By Christiane Warren, Ph.D., Guest Contributor
January 15, 2021
In today’s public discourse both on and off university campuses, the overwhelming consensus asserts that a college degree has become a necessity, even a collective right to secure individual economic security and to address past and present wrongs of racial and economic inequality. If the cost of college remains high, many students, and disproportionally this means, students of color, are unable to attain a college degree. Thus, existing levels of social and economic inequality continue to persist and even grow, contrary to the long-cherished belief that a college education serves as the key to social mobility and economic stability.
The answer to this generally accepted causal connection, as offered by the incoming administration and its Progressive supporters, can be found in an expanded role of Federal funding and regulation aimed at removing financial barriers from college attendance. While noble in its basic sentiment, these ideas are highly problematic and largely unrealistic in their implementation. Furthermore, much of their justification is built on a flawed premise, shaded by ideological subjectivity, and will lead, not to greater equality, but only to the hastened demise of the American higher education structure.
To address the issue in detail, it is necessary to clarify the current crisis in its actual terms: The first assumption, that a college degree is a “must have” and thereby should be fully funded by the public, namely the taxpayer, is false. Not every person needs to, nor is academically able, to earn a college degree. Most jobs still do not require four years of study. By reducing the college degree to a means for obtaining employment, we lower its educational value and place an undue burden on many students, who are neither prepared for, nor truly need four years of intellectual study in abstract thinking and theoretical analysis to obtain employment and relative financial security. Most of today’s occupations can be entered into with an arguably improved, High School education and 18 months to 2 years of vocational skills acquisition.
Yet, many argue that the modern-day high school diploma no longer serves the needs of the 21st century workplace. The responsibility and cost of educating the American public has been displaced, largely on community colleges and state universities, where most under-prepared students attend. The need for additional services both in student activities and services along with the steep increase in assessment requirements, have greatly contributed to the growth in administrative costs. Many educators place emphasis for reform here, demanding that colleges offer even more robust support systems, alter admission criteria and adjust course curricula to reflect the learning needs of academically under-prepared and financially marginalized students.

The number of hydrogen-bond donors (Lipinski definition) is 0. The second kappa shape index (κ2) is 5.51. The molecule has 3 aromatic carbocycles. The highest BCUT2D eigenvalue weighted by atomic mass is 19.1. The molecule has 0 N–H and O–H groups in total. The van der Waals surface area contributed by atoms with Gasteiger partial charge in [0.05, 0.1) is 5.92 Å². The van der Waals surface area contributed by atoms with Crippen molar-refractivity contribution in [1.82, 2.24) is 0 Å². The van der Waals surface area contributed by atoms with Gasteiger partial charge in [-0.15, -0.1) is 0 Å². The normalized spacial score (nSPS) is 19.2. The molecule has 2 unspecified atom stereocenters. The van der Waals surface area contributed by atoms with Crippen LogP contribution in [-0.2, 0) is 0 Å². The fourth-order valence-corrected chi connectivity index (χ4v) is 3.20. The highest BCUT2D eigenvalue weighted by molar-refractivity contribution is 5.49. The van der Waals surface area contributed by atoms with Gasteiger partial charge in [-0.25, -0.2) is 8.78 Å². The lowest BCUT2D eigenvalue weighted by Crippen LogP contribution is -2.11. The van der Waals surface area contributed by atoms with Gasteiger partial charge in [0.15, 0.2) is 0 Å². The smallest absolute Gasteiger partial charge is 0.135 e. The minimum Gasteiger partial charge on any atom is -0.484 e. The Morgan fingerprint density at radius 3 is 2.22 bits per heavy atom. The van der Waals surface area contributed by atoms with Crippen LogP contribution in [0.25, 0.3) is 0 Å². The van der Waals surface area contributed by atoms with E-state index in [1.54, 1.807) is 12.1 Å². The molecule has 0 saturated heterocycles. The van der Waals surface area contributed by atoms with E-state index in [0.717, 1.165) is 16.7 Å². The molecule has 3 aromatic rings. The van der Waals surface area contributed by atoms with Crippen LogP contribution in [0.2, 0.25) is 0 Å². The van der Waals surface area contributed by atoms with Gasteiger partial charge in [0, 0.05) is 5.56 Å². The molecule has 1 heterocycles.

This acceptance of so-called “credential creep” as a fact due to the overall failure of many public high school systems, is inherently wrong and should be vigorously fought. Shifting the responsibility of general education from high school, which is free and mandatory, to colleges, which are voluntary and require payment, is contradictory to the tenets of equity and defies basic common sense. It also further contributes to the escalation of costs and persistent educational inequality. When the educational responsibility of the secondary school system is transferred to post-secondary sector, society ends up paying twice for the same service and perpetuates instructional redundancies. Students spend additional time, financial aid, and energy, learning in college what society paid for them to learn while in high school. Not only does this deplete already limited public resources, but it also decreases their chances of success, and thus leads to greater drop-out and loan default rates.
Educators and reformers acknowledge the problem; however, they advocate for colleges to provide more support services in the name of racial and economic equity. Doing that, however, only exacerbates the original problem of inequality and further adds to the cost of higher education.
For those who truly seek reform, both for students and for society, the answers are far from easy. Points for exploration may be found in ending social promotion in public schools, curtailing systemic disciplinary discrimination against male students of color, raising the professional status of public-school teaching through recognition, salaries and support, and limiting the reliance on standardized testing as the primary measure of student achievement. By bolstering the depth and quality of the general education students achieve through their high school diploma across the board, the necessary community and critical skills, so valued can be acquired before leaving school. Thus, post-secondary learning can be either focused on acquiring specific job training skills or furthered in college for those who have both the inclination and ability to do so. Doing so should be preferable over lowering standards and expending money to teach the same course work again that was not processed in high school, during the first 2 years of college. While on the surface, free college, especially with an emphasis on community college appears to be a laudable concept, however, on closer examination, it is based on flawed assumption and will inevitably prove to fall short of its social justice goals, while burdening the American taxpayer with an unsurmountable bill.
More About the Author:
Guest author, Dr. Christiane Warren, Senior Consultant at Anna J Cooper Education Advocacy. Recognized for producing growth and cultivating success in the career and education space, Dr. Warren has served as tenured faculty, department chair and academic dean for entire divisions and in the Academic Affairs office at both 2-and-4 year institutions in NJ and NY. Read more about Dr. Warren here.